Destiny McCray

Douglas County resident Destiny McCray shows the laptop computer she uses to access her classwork for Georgia Connections Academy.

Destiny McCray was not happy about school and her mother knew it.

Sonya McCray saw her daughter was withdrawing because other students bullied Destiny —impeding her daughter’s academic progress.

After researching alternatives, Sonya pulled her daughter from public school in seventh grade and enrolled her in Georgia Connections Academy, which allows her to take all her courses online.

“When she was able to be in the comfort of her home, she was not being distracted by the children in her class,” Mrs. McCray said.

Destiny recently began her senior year in Georgia Connections rather than the Douglas County school for which she is zoned at her Villa Rica home. She is considering attending Kennesaw State University to major in psychology, she said.

Georgia Connections is a free, public charter school totally online and open to students in grades kindergarten through 12 statewide. The school gets public funding but is operated by its own board under an operating plan the State Charter Schools Commission regularly reviews.

Its 2017-2018 academic year began Aug. 7 for more than 3,800 students statewide. About 100 Douglas County students and 120 Paulding County students are enrolled in Georgia Connections for the 2017-18 school year, according to the school’s records.

The 17-year-old said she has not missed the social aspect of a traditional school because of the school’s emphasis on regular interaction with other students. Meanwhile, her studies have included traditional high school courses as well as courses covering British literature and the legal environment of business, she said.

The ability to contact teachers and academic coaches almost around the clock means she is able to work at her own pace, Destiny said.

“You don’t have to stay stuck on a concept,” she said.

Georgia Connections executive director Heather Robinson said online education “provides several advantages for students and parents who are seeking a different approach to learning” and gives a student a “learning environment that is free from distractions.”

“Our students complete their schooling in an environment that is free from most of the social pressures and barriers that are sometimes found in a traditional school setting,” she said.

She said students have a voice in their educational programming based on their academic strengths and weaknesses “along with consideration of their personal interests.”

“Learning coaches are able to manage their student's schedule and learning space so that academics are the sole focus for each school day,” she said.

Georgia Connections students “have access to their teachers via phone, email, and live course sessions — and teachers are certainly a key to our success," Robinson said.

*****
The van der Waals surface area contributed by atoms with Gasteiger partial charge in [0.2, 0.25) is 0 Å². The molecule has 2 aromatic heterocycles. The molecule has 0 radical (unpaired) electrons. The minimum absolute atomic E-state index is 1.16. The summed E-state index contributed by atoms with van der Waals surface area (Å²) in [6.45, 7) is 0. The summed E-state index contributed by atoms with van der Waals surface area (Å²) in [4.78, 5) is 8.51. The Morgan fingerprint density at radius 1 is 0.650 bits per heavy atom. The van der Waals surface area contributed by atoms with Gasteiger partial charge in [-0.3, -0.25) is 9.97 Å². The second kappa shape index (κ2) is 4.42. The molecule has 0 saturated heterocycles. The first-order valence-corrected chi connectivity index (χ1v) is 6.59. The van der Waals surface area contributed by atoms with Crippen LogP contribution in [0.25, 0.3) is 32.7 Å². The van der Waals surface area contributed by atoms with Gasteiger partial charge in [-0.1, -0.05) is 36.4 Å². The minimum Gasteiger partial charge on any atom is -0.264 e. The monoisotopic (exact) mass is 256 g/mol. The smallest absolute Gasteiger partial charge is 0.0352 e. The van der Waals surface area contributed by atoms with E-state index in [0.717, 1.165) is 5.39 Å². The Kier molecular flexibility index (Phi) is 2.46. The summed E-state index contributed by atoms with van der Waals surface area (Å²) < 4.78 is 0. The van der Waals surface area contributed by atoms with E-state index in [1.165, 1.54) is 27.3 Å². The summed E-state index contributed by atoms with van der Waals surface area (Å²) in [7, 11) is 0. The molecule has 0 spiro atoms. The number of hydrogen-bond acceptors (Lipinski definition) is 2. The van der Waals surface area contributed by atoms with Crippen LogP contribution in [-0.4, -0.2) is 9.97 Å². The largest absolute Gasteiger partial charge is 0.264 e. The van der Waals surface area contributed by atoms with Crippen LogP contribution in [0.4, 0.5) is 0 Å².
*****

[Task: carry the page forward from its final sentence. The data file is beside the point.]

Students can participate in music, art, educational technology, physical education, and world languages classes beginning in kindergarten, she said.

“The ability to maintain these types of course offerings in addition to the traditional course offerings provides the total learning experience for students," she said.

Students who do well in virtual schools “do so because they are able to focus on learning,” she said.

“Our students are able to enrich and remediate within the same course,” Robinson said.

Ben Scafidi, a professor of economics and director of the Education Economics Center at Kennesaw State, served as an advisor to Georgia governors from both parties. He currently is a senior fellow with Ed Choice and the Georgia Public Policy Foundation.

Scafidi also formerly served as chairman of the state Charter Schools Commission and voted to approve the charter for Georgia Connections before its 2010 opening.

He recalled being “very skeptical” an online education could help secondary school students when Gov. Sonny Perdue asked him to study the issue in 2003. He later discovered it could help some students who face barriers to learning in traditional schools, such as attention or bullying issues, he said.

“My view is it’s a really good option for some kids,” Scafidi said.

He said parents need to have enough time available to help their child with the program. Students also need to be mature enough to be self-starters and motivated enough to keep on track with school work schedules, he said.

One problem the school reportedly has faced since its origins in 2010 is low student test scores, especially on the state’s college and career readiness indicator.

An Atlanta newspaper reported the State Charter Schools Commission in May and June conducted performance reviews on Georgia Connections and other charter schools, including Georgia Cyber Academy and Graduation Achievement Charter High School.

The commission reportedly will consider whether to renew charters that expire after the upcoming school year after seeing College and Career Ready Performance Index scores for the 2016-2017 school year.

Robinson said Georgia Connections has only operated for seven years and should not be compared to traditional public schools.

“We have a unique set of challenges,” she said.

She said the school’s leadership is constantly working to address problem areas, such as a high attrition rate among students who enter the program and cannot adjust to the unique educational method.

Another area reportedly has been technology issues which limited the use of test scores to diagnose student achievement issues. Robinson said those issues have been addressed and should not be a problem this school year.

Mrs. McCray said her daughter has not had problems with the school. She said Destiny’s test scores have been good.

She added such an educational alternative is needed for students who seek a way to concentrate totally on their studies.

“I can’t find anything bad to say about it,” she said.

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